Remembrance Day: The soldier and horse who journeyed through the First World War together
PUBLISHED: 15:00 15 November 2014
The tales of the soldiers who fought and died in the trenches of the First World War are well known.
But the contribution of a very different group of comrades is not always considered.
Horses were among the millions of animals who experienced the horrors of the conflict, transporting supplies and weapons and being used as cavalry.
Of the one million horses and mules sent abroad by Britain, just 60,000 returned home.
The animals’ plight is known all too well by Martin Laurie, whose grandfather Vernon went off to war with his own mare.
Their story served as the inspiration for his book Cupid’s War.
Martin, 57, said: “As a child, my grandfather talked to me about Cupid and the other horses.
“After he died, I found his letters and I thought his story was worth retelling.”
The family lived in Stifford, Essex, but often went to Romford Market to sell cattle.
Vernon’s father Ranald, who served in what was then known as the 3rd Essex Battery (Territorial Force), bought him Cupid as a present for his 15th birthday.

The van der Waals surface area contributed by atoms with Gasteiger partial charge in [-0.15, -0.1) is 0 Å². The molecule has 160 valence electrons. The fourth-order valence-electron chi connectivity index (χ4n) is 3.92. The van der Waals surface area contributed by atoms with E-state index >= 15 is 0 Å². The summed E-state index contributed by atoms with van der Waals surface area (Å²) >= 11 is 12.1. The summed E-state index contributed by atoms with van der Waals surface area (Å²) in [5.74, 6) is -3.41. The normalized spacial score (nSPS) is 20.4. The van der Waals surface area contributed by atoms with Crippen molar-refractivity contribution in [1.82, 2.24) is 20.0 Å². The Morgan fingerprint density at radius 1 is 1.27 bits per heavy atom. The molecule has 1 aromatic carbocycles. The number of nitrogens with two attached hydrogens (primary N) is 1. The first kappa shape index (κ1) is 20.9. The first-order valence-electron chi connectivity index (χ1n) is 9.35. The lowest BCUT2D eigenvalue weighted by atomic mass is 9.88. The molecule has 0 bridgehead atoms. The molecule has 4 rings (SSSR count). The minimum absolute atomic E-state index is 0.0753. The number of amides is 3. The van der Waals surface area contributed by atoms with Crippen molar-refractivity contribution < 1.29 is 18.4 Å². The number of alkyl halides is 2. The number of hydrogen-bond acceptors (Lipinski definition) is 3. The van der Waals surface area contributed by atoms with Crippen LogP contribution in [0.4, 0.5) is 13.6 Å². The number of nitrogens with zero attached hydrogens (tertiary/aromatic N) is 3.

But little did he know they would head off to war in three years’ time.
When the conflict broke out, Ranald was tasked with buying horses for the battery, which was in the 54th (East Anglian) Division, and he decided to “sign up” four of the family’s own animals, including Cupid.
Vernon enlisted himself and the trio were eventually sent to the Western Front, in November 1915.
The family remained there until early 1916 and ended up in Egypt.
Martin, who grew up in Brentwood, said: “The horses went through the desert which is extraordinary; there was not a lot of water to keep themselves going and it was a very difficult situation.
“They were worked very hard, pulling these huge loads off the sand.”
Many of the horses were also struck down with glanders, a deadly and highly contagious disease.
Vernon, Ranald and Cupid were involved in the three battles of Gaza in 1917 and were in Beirut, Lebanon, before the war ended.
But despite emerging from the conflict unscathed, the bond between man and horse was broken.
Martin said: “Cupid got very badly injured by stray mules and had to be put down.
“They had been together for so long. It is very sad.”
Vernon died in 1981.
Martin believes the horses’ contribution should be remembered.
“The soldiers were completely reliant on the horses; without them they couldn’t have gone anywhere, crossed the deserts.
“The horses were so much a part of their lives.”
Cupid’s War, published by Mereo Books, is available online and at retailers.